Next, stick the garlic cloves in the slits you made. Be sure to do this ALL over the piggy, skin side too.
Once that is done, sprinkle anywhere from 3-5 packets of the Sazon seasoning total all over the piggy. Follow that with a LIGHT dusting of the Adobo seasoning. Be careful with the Adobo, as too much will make the piggy too salty. Preheat oven to 350 degrees.
Place Mr. Piggy on a heavy bottomed roasting pan (not aluminum), skin side up. Add the olive oil to the bottom of the pan (or you can do that before you put Mr. Piggy in...'prolly easier). Cover Mr. Piggy and roasting pan completely with a large sheet of tin foil and roast 3-5 hours. One hour before finishing, remove the foil and continue roasting. Our piggy took the enitre 5 hours because he was so big.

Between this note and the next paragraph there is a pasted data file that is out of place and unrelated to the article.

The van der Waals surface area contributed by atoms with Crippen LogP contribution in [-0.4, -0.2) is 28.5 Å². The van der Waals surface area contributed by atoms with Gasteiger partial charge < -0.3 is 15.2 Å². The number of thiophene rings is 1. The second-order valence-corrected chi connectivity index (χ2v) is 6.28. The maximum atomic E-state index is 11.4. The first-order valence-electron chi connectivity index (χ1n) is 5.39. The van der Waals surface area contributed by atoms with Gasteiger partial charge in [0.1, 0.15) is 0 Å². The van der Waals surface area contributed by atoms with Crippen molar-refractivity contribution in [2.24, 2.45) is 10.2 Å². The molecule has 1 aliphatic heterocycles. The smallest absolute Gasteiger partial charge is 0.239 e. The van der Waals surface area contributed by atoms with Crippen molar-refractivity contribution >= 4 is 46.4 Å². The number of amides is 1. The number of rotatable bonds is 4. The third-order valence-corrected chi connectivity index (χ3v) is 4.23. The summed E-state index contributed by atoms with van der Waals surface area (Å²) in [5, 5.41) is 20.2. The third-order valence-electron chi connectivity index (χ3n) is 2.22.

Once Mr. Piggy is done, remove from the oven and slice off the top fatty skin and discard. Do not drain the grease from pan (I know this goes against everything that you've ever learned about healthy eating, but trust me...it's worth it!)
Use a fork and knife to slice/shred meat off Mr. Piggy. Discard bones.
Then toss the meat with the grease/juices, and all its porky goodness. Try not to moan too loud when you try this.
We ate ours with white rice and red beans...HEAVEN!
Sunday, January 20, 2008
I've worked at the same cushy government job for the past 4 years and was getting lazy. I knew I had backed myself into a professional niche, and it would be hard for me to get out of if I ever needed to find other work. Plus, hubby and I worked in the same office (yes, I KNOW...) and I'd be lying if it I didn't say it had some sort of effect on our personal life. I needed to find myself again. So I started a new job last week while trying to overcome a nasty virus (again) AND not sleep. The good thing about being over medicated on thyroid meds is not gaining an ounce over the holidays! Score!
Ur Doin' it Wrong, Or Keeping Your Lid on Tight